More in-depth film festival coverage than any other website!
Home Reviews  Articles  Release Dates Coming Soon  DVD  Top 20s Criticwatch  Search
Public Forums  Festival Coverage  Contests About 

Overall Rating

Awesome: 0%
Worth A Look100%
Average: 0%
Pretty Bad: 0%
Total Crap: 0%

1 review, 0 user ratings

Latest Reviews

Stylist, The by Peter Sobczynski

Hidden Man by Jay Seaver

Writer's Odyssey, A by Jay Seaver

Endgame (2021) by Jay Seaver

Tom and Jerry by Peter Sobczynski

Stylist, The by Rob Gonsalves

Rumble Fish by Jack Sommersby

Saint Maud by Rob Gonsalves

One Night in Miami... by Rob Gonsalves

Wanting Mare, The by Rob Gonsalves

subscribe to this feed

Merchants of Doubt
[] Buy posters from this movie
by Jay Seaver

"How do you hard-sell the idea that the hard sell is a bad thing?"
4 stars

The most impressive thing about "Merchants of Doubt" may be the apparent lack of resignation on the part of its makers. It is, after all, a documentary that is well-researched, clear in its message, and attractively presented, but which ultimately seems to conclude that being all of those things may not matter. Director Robert Kenner must have known this going in, but makes the effort anyway, trying to dismantle the apparatus built to repel the point he would probably rather be making.

It's a solidly-built and well-honed defense mechanism, a system of living, anticipating challenges, and outright lying/fraud that not only served the tobacco industry well, but which in doing so created the template (and trained the personnel) for a number of other battles against causes where the merits often seem quite clear. The film starts by looking at how the tobacco industry and its offshoot, flame-retardant materials, worked to manipulate public opinion, a proving ground for today's bitter fight to minimize the acceptance of climate change.

Kenner and his colleagues do not spend a whole lot of time establishing the worthiness of fighting against tobacco or climate change, although the mountains of evidence are referenced in order to establish a certain sort of scale. Instead, the techniques used for sowing doubt are laid out, with examples given and some effort made to explain why these techniques work. Interestingly, this is perhaps best communicated by James Shermer (publisher of the magazine Skeptic) and former Republican Congressperson Bob Inglis, both clearly more politically conservative than many of the others interviewed, who can bring a less accusatory tone when talking about the frustrations of the "us vs. them" mentality that drives much of today's American politics.

Then again, there's also no doubt that some of the villains are among the most compelling of subjects, if only for the unabashed way that they present themselves and the contrary. On the one hand, there's Frederick Singer and Fred Seitz, two celebrated physicists who give climate change denial a veneer of scientific legitimacy despite their disciplines not being directly applicable to the field; they are at least understandable as Cold War veterans even if there is something a little horrifying about the extreme caveat emptor attitude Seitz takes. On the other, there's Marc Morano, best known for expanding into personal attacks on scientists, whose candor and energy make him strangely magnetic even if he does seem utterly amoral.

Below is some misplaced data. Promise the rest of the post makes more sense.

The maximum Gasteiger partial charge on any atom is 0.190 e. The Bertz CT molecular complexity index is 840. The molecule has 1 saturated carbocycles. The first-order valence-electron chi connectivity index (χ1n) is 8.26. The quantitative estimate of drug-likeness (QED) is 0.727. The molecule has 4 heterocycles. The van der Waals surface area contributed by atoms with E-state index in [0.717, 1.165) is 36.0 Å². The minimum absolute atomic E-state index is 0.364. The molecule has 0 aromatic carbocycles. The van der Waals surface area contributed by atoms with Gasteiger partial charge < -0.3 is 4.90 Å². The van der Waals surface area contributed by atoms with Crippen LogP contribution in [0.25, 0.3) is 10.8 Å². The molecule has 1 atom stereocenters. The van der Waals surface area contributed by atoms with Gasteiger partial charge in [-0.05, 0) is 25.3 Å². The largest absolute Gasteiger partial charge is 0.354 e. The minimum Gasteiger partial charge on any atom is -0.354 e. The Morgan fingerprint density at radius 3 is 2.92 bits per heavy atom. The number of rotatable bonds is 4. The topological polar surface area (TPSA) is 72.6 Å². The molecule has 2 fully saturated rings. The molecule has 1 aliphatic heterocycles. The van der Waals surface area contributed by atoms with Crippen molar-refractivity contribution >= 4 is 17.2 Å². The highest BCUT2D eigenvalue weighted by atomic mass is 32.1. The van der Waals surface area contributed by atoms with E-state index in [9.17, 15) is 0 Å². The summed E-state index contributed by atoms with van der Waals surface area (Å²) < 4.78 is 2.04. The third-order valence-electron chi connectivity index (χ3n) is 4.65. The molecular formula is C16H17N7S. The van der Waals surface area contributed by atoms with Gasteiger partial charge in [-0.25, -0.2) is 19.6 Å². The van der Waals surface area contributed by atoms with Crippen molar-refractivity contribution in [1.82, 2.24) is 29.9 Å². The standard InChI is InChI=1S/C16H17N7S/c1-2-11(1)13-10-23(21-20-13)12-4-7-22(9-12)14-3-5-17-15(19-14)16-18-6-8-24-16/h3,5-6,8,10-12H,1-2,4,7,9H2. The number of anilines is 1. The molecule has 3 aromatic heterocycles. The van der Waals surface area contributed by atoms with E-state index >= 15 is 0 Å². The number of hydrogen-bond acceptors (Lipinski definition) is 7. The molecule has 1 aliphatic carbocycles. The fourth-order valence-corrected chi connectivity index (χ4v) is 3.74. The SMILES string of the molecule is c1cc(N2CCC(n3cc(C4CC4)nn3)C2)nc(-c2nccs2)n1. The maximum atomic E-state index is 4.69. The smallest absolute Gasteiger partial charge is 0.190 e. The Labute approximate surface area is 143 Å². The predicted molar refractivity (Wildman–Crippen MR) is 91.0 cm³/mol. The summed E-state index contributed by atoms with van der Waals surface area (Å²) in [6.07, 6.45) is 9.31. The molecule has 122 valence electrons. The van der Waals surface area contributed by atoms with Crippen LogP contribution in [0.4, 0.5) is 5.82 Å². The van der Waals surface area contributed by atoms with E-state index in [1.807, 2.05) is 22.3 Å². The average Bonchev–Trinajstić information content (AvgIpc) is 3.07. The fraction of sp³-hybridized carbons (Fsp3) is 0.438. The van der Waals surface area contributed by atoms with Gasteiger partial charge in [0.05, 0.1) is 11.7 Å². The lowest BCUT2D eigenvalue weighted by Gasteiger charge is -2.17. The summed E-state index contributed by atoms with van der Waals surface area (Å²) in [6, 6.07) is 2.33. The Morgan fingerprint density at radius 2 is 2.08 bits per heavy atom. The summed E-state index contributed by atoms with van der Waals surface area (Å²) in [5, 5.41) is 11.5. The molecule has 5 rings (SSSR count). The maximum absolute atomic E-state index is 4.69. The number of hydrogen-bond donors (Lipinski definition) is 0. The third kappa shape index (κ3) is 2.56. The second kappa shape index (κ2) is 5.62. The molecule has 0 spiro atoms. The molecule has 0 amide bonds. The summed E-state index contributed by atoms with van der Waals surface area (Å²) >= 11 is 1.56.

He's apparently good at packaging the message has been paid for, and you can say the same for Kenner. At times, it almost seems like he's made the movie too slick - one looks at the animated transitions, occasionally elaborate visual representations, and segments where illusionist Jamy Ian Swiss explains how slight of hand and misdirection work, and wonders if he is doing the same thing as the people his film is about in hiding suspect data in an appealing wrapper, or trying to fight fire with fire to a certain extent. It almost demands some sort of self-examination, even for a viewer who is inclined to sympathize.

That's the paradox at the heart of both the film and the book that inspired it - that people can often be diverted from a contrary message that requires some explanation is a contrary message that requires some explanation. Kenner does the best he can to make it palatable anyway, and maybe "Merchants of Doubt" will wind up helping people weigh arguments and consider sources more carefully. It certainly can't hurt, especially since it's clear that those who gain from confusion won't stop their efforts.

link directly to this review at
originally posted: 04/01/15 15:12:17
[printer] printer-friendly format  
OFFICIAL SELECTION: 2014 New York Film Festival For more in the 2014 New York Film Festival series, click here.
OFFICIAL SELECTION: 2014 Toronto International Film Festival For more in the 2014 Toronto International Film Festival series, click here.
OFFICIAL SELECTION: 2014 Telluride Film Festival For more in the 2014 Telluride Film Festival series, click here.
OFFICIAL SELECTION: 2014 AFI Fest For more in the 2014 AFI Fest series, click here.

Note: Duplicate, 'planted,' or other obviously improper comments
will be deleted at our discretion. So don't bother posting 'em. Thanks!
Your Name:
Your Comments:
Your Location: (state/province/country)
Your Rating:

Discuss this movie in our forum

  DVD: 07-Jul-2015


  DVD: 30-Jun-2015

Directed by
  Robert Kenner

Written by


Home Reviews  Articles  Release Dates Coming Soon  DVD  Top 20s Criticwatch  Search
Public Forums  Festival Coverage  Contests About Australia's Largest Movie Review Database.
Privacy Policy | HBS Inc. | |   

All data and site design copyright 1997-2017, HBS Entertainment, Inc.
Search for
reviews features movie title writer/director/cast